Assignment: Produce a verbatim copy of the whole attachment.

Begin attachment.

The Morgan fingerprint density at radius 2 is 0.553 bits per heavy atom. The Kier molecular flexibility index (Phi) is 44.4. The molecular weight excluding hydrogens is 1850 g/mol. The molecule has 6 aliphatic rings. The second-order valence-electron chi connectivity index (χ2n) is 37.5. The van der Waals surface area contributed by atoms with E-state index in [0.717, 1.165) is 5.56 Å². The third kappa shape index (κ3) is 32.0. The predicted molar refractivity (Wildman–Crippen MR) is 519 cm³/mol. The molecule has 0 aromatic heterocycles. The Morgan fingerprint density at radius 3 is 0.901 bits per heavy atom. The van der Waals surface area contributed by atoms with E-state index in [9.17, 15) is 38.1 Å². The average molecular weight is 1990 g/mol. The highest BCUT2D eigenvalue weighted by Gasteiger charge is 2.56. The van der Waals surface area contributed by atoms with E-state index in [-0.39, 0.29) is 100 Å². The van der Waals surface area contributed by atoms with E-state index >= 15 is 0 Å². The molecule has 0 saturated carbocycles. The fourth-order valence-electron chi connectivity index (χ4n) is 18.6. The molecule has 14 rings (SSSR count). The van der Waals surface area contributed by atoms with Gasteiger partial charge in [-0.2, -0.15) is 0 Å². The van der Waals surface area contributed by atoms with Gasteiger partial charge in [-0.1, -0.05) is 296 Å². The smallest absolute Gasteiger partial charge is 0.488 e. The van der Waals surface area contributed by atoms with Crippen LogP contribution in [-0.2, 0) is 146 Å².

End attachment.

The Morgan fingerprint density at radius 2 is 0.553 bits per heavy atom. The Kier molecular flexibility index (Phi) is 44.4. The molecular weight excluding hydrogens is 1850 g/mol. The molecule has 6 aliphatic rings. The second-order valence-electron chi connectivity index (χ2n) is 37.5. The van der Waals surface area contributed by atoms with E-state index in [0.717, 1.165) is 5.56 Å². The third kappa shape index (κ3) is 32.0. The predicted molar refractivity (Wildman–Crippen MR) is 519 cm³/mol. The molecule has 0 aromatic heterocycles. The Morgan fingerprint density at radius 3 is 0.901 bits per heavy atom. The van der Waals surface area contributed by atoms with E-state index in [9.17, 15) is 38.1 Å². The average molecular weight is 1990 g/mol. The highest BCUT2D eigenvalue weighted by Gasteiger charge is 2.56. The van der Waals surface area contributed by atoms with E-state index in [-0.39, 0.29) is 100 Å². The van der Waals surface area contributed by atoms with E-state index >= 15 is 0 Å². The molecule has 0 saturated carbocycles. The fourth-order valence-electron chi connectivity index (χ4n) is 18.6. The molecule has 14 rings (SSSR count). The van der Waals surface area contributed by atoms with Gasteiger partial charge in [-0.2, -0.15) is 0 Å². The van der Waals surface area contributed by atoms with Gasteiger partial charge in [-0.1, -0.05) is 296 Å². The smallest absolute Gasteiger partial charge is 0.488 e. The van der Waals surface area contributed by atoms with Crippen LogP contribution in [-0.2, 0) is 146 Å².